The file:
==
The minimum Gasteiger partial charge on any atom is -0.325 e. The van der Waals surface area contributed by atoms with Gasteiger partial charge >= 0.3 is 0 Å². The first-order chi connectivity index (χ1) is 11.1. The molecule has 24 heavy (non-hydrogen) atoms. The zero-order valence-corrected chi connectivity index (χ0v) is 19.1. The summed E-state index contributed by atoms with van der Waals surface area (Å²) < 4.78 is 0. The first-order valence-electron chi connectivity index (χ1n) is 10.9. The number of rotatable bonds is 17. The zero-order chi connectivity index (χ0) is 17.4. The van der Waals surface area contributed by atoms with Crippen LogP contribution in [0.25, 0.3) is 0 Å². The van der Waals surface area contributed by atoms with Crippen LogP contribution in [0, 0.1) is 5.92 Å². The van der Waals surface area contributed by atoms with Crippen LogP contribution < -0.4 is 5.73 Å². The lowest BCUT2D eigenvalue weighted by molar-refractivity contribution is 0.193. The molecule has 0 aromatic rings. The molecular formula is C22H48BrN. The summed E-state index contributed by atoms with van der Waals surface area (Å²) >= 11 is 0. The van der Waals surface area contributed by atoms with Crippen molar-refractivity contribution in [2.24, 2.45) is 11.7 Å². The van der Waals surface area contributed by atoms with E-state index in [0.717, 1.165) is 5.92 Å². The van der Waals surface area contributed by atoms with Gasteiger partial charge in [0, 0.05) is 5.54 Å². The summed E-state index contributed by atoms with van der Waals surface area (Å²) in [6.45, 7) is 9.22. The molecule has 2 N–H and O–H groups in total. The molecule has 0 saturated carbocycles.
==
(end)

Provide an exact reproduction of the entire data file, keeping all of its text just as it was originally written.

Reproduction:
The minimum Gasteiger partial charge on any atom is -0.325 e. The van der Waals surface area contributed by atoms with Gasteiger partial charge >= 0.3 is 0 Å². The first-order chi connectivity index (χ1) is 11.1. The molecule has 24 heavy (non-hydrogen) atoms. The zero-order valence-corrected chi connectivity index (χ0v) is 19.1. The summed E-state index contributed by atoms with van der Waals surface area (Å²) < 4.78 is 0. The first-order valence-electron chi connectivity index (χ1n) is 10.9. The number of rotatable bonds is 17. The zero-order chi connectivity index (χ0) is 17.4. The van der Waals surface area contributed by atoms with Crippen LogP contribution in [0.25, 0.3) is 0 Å². The van der Waals surface area contributed by atoms with Crippen LogP contribution in [0, 0.1) is 5.92 Å². The van der Waals surface area contributed by atoms with Crippen LogP contribution < -0.4 is 5.73 Å². The lowest BCUT2D eigenvalue weighted by molar-refractivity contribution is 0.193. The molecule has 0 aromatic rings. The molecular formula is C22H48BrN. The summed E-state index contributed by atoms with van der Waals surface area (Å²) >= 11 is 0. The van der Waals surface area contributed by atoms with Crippen molar-refractivity contribution in [2.24, 2.45) is 11.7 Å². The van der Waals surface area contributed by atoms with E-state index in [0.717, 1.165) is 5.92 Å². The van der Waals surface area contributed by atoms with Gasteiger partial charge in [0, 0.05) is 5.54 Å². The summed E-state index contributed by atoms with van der Waals surface area (Å²) in [6.45, 7) is 9.22. The molecule has 2 N–H and O–H groups in total. The molecule has 0 saturated carbocycles.